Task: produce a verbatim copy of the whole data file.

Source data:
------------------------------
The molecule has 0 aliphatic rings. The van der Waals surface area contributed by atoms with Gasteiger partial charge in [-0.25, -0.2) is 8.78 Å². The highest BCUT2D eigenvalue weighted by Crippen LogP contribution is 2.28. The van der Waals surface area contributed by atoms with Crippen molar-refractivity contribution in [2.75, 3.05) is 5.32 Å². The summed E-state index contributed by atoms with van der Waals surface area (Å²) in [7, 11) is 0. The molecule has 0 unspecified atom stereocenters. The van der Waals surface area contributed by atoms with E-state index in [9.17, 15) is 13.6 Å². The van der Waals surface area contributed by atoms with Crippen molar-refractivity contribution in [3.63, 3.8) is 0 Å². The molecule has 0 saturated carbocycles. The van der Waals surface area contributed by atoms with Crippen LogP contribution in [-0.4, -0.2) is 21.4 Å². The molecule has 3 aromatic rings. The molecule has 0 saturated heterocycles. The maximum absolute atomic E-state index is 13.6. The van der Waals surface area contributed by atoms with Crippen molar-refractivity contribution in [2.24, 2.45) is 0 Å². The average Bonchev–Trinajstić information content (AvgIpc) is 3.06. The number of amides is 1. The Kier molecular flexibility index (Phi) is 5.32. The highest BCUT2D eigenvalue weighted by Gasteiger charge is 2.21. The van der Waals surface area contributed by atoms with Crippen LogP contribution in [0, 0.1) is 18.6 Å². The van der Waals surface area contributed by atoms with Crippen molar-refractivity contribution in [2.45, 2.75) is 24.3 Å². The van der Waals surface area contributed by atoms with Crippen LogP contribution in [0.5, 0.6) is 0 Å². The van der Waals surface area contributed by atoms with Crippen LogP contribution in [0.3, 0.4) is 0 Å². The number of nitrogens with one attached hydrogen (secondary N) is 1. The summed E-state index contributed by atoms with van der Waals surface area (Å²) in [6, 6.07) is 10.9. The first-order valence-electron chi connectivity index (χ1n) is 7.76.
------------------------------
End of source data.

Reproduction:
The molecule has 0 aliphatic rings. The van der Waals surface area contributed by atoms with Gasteiger partial charge in [-0.25, -0.2) is 8.78 Å². The highest BCUT2D eigenvalue weighted by Crippen LogP contribution is 2.28. The van der Waals surface area contributed by atoms with Crippen molar-refractivity contribution in [2.75, 3.05) is 5.32 Å². The summed E-state index contributed by atoms with van der Waals surface area (Å²) in [7, 11) is 0. The molecule has 0 unspecified atom stereocenters. The van der Waals surface area contributed by atoms with E-state index in [9.17, 15) is 13.6 Å². The van der Waals surface area contributed by atoms with Crippen molar-refractivity contribution in [3.63, 3.8) is 0 Å². The molecule has 0 saturated carbocycles. The van der Waals surface area contributed by atoms with Crippen LogP contribution in [-0.4, -0.2) is 21.4 Å². The molecule has 3 aromatic rings. The molecule has 0 saturated heterocycles. The maximum absolute atomic E-state index is 13.6. The van der Waals surface area contributed by atoms with Crippen molar-refractivity contribution in [2.24, 2.45) is 0 Å². The average Bonchev–Trinajstić information content (AvgIpc) is 3.06. The number of amides is 1. The Kier molecular flexibility index (Phi) is 5.32. The highest BCUT2D eigenvalue weighted by Gasteiger charge is 2.21. The van der Waals surface area contributed by atoms with Crippen LogP contribution in [0, 0.1) is 18.6 Å². The van der Waals surface area contributed by atoms with Crippen molar-refractivity contribution in [2.45, 2.75) is 24.3 Å². The van der Waals surface area contributed by atoms with Crippen LogP contribution in [0.5, 0.6) is 0 Å². The van der Waals surface area contributed by atoms with Crippen LogP contribution in [0.3, 0.4) is 0 Å². The number of nitrogens with one attached hydrogen (secondary N) is 1. The summed E-state index contributed by atoms with van der Waals surface area (Å²) in [6, 6.07) is 10.9. The first-order valence-electron chi connectivity index (χ1n) is 7.76.